House prices up by average of €50 each day over last 12 months, report finds

National house prices have risen by 47 per cent since low point in 2013

 

Average national house prices have risen by 47per cent since their lowest point at the height of the economic crash in late 2013, according to a report published on Sunday.

The latest Daft.ie house price index finds that house prices nationally have risen by more than €50 on average each day over the last 12 months.

Prices rose marginally by 0.3 per cent in the third quarter of 2017 with the national average list price now almost €241,000, which is 8.9 per cent higher than a year ago, according to the report.

The annual rate of increase in the capital was 9.9 per cent in the year to September, the second quarter in a row where the rate in the capital exceeded rest of the country where the increase was 8.2 per cent.

Nationally, the average asking price reached its lowest point in the third quarter of 2013 and has risen 46.6 per cent,- or just over €76,500 - since then, the report states. In Dublin, however, the bottom was reached in the second quarter of 2012 and prices have risen by an average of 61 per cent, or €134,300.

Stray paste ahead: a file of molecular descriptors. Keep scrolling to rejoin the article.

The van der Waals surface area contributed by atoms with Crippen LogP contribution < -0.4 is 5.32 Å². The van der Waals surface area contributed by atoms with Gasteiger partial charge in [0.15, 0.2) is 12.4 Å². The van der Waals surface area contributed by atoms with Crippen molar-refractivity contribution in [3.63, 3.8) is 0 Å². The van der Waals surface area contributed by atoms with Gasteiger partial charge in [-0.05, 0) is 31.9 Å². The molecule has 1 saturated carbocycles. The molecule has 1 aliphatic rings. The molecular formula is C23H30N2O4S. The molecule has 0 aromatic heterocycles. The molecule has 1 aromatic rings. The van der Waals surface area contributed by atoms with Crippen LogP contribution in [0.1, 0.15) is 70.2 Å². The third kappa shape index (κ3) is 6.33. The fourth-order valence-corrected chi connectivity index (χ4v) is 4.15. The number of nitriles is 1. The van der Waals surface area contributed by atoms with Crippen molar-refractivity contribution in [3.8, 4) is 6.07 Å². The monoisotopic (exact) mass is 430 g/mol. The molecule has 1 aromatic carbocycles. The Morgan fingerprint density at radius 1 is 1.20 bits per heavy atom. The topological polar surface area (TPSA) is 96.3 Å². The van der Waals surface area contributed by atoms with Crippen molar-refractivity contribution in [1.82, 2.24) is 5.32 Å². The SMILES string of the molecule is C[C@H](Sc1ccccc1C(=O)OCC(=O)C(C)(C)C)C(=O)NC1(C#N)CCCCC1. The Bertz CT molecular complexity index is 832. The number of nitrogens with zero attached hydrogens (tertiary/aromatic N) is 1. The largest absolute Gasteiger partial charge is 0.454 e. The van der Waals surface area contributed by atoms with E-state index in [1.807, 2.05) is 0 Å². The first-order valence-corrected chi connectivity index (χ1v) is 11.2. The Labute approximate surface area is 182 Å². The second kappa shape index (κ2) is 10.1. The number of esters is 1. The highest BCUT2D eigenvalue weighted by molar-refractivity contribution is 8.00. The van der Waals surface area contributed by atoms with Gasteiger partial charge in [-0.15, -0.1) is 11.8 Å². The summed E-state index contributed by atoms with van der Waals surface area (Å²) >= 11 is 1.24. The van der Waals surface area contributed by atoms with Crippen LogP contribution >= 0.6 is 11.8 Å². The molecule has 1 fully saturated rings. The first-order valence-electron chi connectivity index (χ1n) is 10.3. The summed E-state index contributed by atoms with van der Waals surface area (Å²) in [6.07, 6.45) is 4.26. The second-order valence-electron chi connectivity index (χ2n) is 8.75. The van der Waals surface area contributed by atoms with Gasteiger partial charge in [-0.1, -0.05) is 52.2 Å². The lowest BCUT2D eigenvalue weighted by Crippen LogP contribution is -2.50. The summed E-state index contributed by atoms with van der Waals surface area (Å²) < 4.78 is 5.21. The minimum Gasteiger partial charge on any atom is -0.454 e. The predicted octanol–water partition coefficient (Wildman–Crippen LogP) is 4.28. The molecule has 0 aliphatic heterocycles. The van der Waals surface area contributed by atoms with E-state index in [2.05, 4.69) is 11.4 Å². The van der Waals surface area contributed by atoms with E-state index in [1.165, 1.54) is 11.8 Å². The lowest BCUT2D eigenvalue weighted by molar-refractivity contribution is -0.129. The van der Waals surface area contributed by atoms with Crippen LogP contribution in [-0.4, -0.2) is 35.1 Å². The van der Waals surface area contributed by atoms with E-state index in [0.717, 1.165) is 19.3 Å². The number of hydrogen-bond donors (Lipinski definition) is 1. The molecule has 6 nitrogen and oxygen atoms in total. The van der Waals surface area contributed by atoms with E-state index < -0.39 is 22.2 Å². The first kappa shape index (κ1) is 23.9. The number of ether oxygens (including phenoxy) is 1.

The Daft report finds that the number of properties on the market continues to fall; there were almost 24,000 properties on the market on September 1st, 4 per cent lower than the same date a year previously.

The report’s author, economist Ronan Lyons from Trinity College Dublin said: “The relaxation of the Central Bank rules on the minimum deposit would be expected to bring about a one-off jump in house prices, particularly in Dublin.

“This appears to have happened in the first half of the year, when prices in the capital rose by 10 per cent in just six months. Since June, though, prices have largely been stable, suggesting the change in rules has run its course.

“Nonetheless, with a shortage in supply, largely due to the lack of new homes being built, there is little to suggest that house prices will fall in the months and years ahead.”